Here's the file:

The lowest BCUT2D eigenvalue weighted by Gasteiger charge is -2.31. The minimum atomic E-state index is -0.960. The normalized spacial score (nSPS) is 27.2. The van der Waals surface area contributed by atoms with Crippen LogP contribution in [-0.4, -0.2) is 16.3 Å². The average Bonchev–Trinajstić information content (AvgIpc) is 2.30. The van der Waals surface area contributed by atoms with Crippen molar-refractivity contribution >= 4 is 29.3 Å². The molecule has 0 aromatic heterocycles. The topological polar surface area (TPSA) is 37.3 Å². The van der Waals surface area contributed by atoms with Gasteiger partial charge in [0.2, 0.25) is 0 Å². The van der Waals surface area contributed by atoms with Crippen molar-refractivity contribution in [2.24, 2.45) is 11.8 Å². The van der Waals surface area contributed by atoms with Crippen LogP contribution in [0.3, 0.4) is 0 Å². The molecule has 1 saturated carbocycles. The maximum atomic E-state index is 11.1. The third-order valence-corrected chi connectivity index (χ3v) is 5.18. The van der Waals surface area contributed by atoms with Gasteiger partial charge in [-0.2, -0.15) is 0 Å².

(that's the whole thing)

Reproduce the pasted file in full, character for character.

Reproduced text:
The lowest BCUT2D eigenvalue weighted by Gasteiger charge is -2.31. The minimum atomic E-state index is -0.960. The normalized spacial score (nSPS) is 27.2. The van der Waals surface area contributed by atoms with Crippen LogP contribution in [-0.4, -0.2) is 16.3 Å². The average Bonchev–Trinajstić information content (AvgIpc) is 2.30. The van der Waals surface area contributed by atoms with Crippen molar-refractivity contribution >= 4 is 29.3 Å². The molecule has 0 aromatic heterocycles. The topological polar surface area (TPSA) is 37.3 Å². The van der Waals surface area contributed by atoms with Gasteiger partial charge in [0.2, 0.25) is 0 Å². The van der Waals surface area contributed by atoms with Crippen molar-refractivity contribution in [2.24, 2.45) is 11.8 Å². The van der Waals surface area contributed by atoms with Crippen LogP contribution in [0.3, 0.4) is 0 Å². The molecule has 1 saturated carbocycles. The maximum atomic E-state index is 11.1. The third-order valence-corrected chi connectivity index (χ3v) is 5.18. The van der Waals surface area contributed by atoms with Gasteiger partial charge in [-0.2, -0.15) is 0 Å².